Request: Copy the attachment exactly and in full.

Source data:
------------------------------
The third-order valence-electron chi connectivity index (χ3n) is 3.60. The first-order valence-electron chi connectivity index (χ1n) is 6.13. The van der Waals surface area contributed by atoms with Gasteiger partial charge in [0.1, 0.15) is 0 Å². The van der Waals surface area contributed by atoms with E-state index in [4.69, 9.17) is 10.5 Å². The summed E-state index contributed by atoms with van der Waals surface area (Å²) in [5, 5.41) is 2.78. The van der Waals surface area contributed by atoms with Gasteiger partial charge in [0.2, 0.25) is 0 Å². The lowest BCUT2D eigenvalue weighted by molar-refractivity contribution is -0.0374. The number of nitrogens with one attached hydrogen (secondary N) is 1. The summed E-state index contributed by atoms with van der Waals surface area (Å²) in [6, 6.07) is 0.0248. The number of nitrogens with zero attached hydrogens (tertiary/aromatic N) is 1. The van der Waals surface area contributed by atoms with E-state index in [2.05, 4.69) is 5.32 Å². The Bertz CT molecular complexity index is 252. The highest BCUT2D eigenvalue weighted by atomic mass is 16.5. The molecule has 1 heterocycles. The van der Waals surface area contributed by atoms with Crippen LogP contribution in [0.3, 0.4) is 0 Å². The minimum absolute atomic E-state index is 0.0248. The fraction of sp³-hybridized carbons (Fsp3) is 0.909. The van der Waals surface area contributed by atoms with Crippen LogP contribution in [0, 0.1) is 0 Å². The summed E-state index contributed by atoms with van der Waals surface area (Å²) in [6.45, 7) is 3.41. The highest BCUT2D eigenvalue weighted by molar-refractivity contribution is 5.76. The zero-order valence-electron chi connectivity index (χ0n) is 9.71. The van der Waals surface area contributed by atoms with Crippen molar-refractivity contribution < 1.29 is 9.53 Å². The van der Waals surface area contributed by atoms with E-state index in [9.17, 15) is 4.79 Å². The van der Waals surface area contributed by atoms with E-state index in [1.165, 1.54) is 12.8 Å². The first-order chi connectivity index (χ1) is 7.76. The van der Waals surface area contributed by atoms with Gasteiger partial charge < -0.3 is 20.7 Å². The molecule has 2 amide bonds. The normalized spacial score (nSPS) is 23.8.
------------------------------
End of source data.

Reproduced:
The third-order valence-electron chi connectivity index (χ3n) is 3.60. The first-order valence-electron chi connectivity index (χ1n) is 6.13. The van der Waals surface area contributed by atoms with Gasteiger partial charge in [0.1, 0.15) is 0 Å². The van der Waals surface area contributed by atoms with E-state index in [4.69, 9.17) is 10.5 Å². The summed E-state index contributed by atoms with van der Waals surface area (Å²) in [5, 5.41) is 2.78. The van der Waals surface area contributed by atoms with Gasteiger partial charge in [0.2, 0.25) is 0 Å². The lowest BCUT2D eigenvalue weighted by molar-refractivity contribution is -0.0374. The number of nitrogens with one attached hydrogen (secondary N) is 1. The summed E-state index contributed by atoms with van der Waals surface area (Å²) in [6, 6.07) is 0.0248. The number of nitrogens with zero attached hydrogens (tertiary/aromatic N) is 1. The van der Waals surface area contributed by atoms with E-state index in [2.05, 4.69) is 5.32 Å². The Bertz CT molecular complexity index is 252. The highest BCUT2D eigenvalue weighted by atomic mass is 16.5. The molecule has 1 heterocycles. The van der Waals surface area contributed by atoms with Crippen LogP contribution in [0.3, 0.4) is 0 Å². The minimum absolute atomic E-state index is 0.0248. The fraction of sp³-hybridized carbons (Fsp3) is 0.909. The van der Waals surface area contributed by atoms with Crippen LogP contribution in [0, 0.1) is 0 Å². The summed E-state index contributed by atoms with van der Waals surface area (Å²) in [6.45, 7) is 3.41. The highest BCUT2D eigenvalue weighted by molar-refractivity contribution is 5.76. The zero-order valence-electron chi connectivity index (χ0n) is 9.71. The van der Waals surface area contributed by atoms with Crippen molar-refractivity contribution < 1.29 is 9.53 Å². The van der Waals surface area contributed by atoms with E-state index in [9.17, 15) is 4.79 Å². The van der Waals surface area contributed by atoms with E-state index in [1.165, 1.54) is 12.8 Å². The first-order chi connectivity index (χ1) is 7.76. The van der Waals surface area contributed by atoms with Gasteiger partial charge < -0.3 is 20.7 Å². The molecule has 2 amide bonds. The normalized spacial score (nSPS) is 23.8.